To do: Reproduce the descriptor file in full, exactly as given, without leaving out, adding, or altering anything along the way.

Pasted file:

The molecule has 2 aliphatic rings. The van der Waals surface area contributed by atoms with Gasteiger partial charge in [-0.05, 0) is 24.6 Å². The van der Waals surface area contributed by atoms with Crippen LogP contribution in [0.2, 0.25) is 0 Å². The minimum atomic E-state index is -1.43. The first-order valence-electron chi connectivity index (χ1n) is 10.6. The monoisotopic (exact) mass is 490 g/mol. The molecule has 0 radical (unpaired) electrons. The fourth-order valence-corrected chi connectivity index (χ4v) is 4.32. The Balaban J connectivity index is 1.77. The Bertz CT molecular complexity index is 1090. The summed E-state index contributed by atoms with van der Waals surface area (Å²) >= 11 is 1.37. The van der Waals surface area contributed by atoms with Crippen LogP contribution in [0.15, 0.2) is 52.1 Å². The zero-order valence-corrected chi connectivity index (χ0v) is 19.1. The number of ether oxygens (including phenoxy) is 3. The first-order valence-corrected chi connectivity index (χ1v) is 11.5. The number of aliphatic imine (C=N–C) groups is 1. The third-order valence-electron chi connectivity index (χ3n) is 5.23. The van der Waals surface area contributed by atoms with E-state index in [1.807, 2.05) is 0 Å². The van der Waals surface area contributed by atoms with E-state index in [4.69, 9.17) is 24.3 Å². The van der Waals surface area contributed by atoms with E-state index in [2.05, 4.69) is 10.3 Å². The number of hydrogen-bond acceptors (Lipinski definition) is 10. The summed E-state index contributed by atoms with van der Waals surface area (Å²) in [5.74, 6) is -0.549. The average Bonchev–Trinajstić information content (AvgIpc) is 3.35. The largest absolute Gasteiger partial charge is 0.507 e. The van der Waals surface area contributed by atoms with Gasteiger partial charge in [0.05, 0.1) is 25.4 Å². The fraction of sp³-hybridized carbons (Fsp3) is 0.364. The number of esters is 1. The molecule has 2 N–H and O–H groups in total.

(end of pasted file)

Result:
The molecule has 2 aliphatic rings. The van der Waals surface area contributed by atoms with Gasteiger partial charge in [-0.05, 0) is 24.6 Å². The van der Waals surface area contributed by atoms with Crippen LogP contribution in [0.2, 0.25) is 0 Å². The minimum atomic E-state index is -1.43. The first-order valence-electron chi connectivity index (χ1n) is 10.6. The monoisotopic (exact) mass is 490 g/mol. The molecule has 0 radical (unpaired) electrons. The fourth-order valence-corrected chi connectivity index (χ4v) is 4.32. The Balaban J connectivity index is 1.77. The Bertz CT molecular complexity index is 1090. The summed E-state index contributed by atoms with van der Waals surface area (Å²) >= 11 is 1.37. The van der Waals surface area contributed by atoms with Crippen LogP contribution in [0.15, 0.2) is 52.1 Å². The zero-order valence-corrected chi connectivity index (χ0v) is 19.1. The number of ether oxygens (including phenoxy) is 3. The first-order valence-corrected chi connectivity index (χ1v) is 11.5. The number of aliphatic imine (C=N–C) groups is 1. The third-order valence-electron chi connectivity index (χ3n) is 5.23. The van der Waals surface area contributed by atoms with E-state index in [1.807, 2.05) is 0 Å². The van der Waals surface area contributed by atoms with E-state index in [4.69, 9.17) is 24.3 Å². The van der Waals surface area contributed by atoms with E-state index in [2.05, 4.69) is 10.3 Å². The number of hydrogen-bond acceptors (Lipinski definition) is 10. The summed E-state index contributed by atoms with van der Waals surface area (Å²) in [5.74, 6) is -0.549. The average Bonchev–Trinajstić information content (AvgIpc) is 3.35. The largest absolute Gasteiger partial charge is 0.507 e. The van der Waals surface area contributed by atoms with Gasteiger partial charge in [0.05, 0.1) is 25.4 Å². The fraction of sp³-hybridized carbons (Fsp3) is 0.364. The number of esters is 1. The molecule has 2 N–H and O–H groups in total.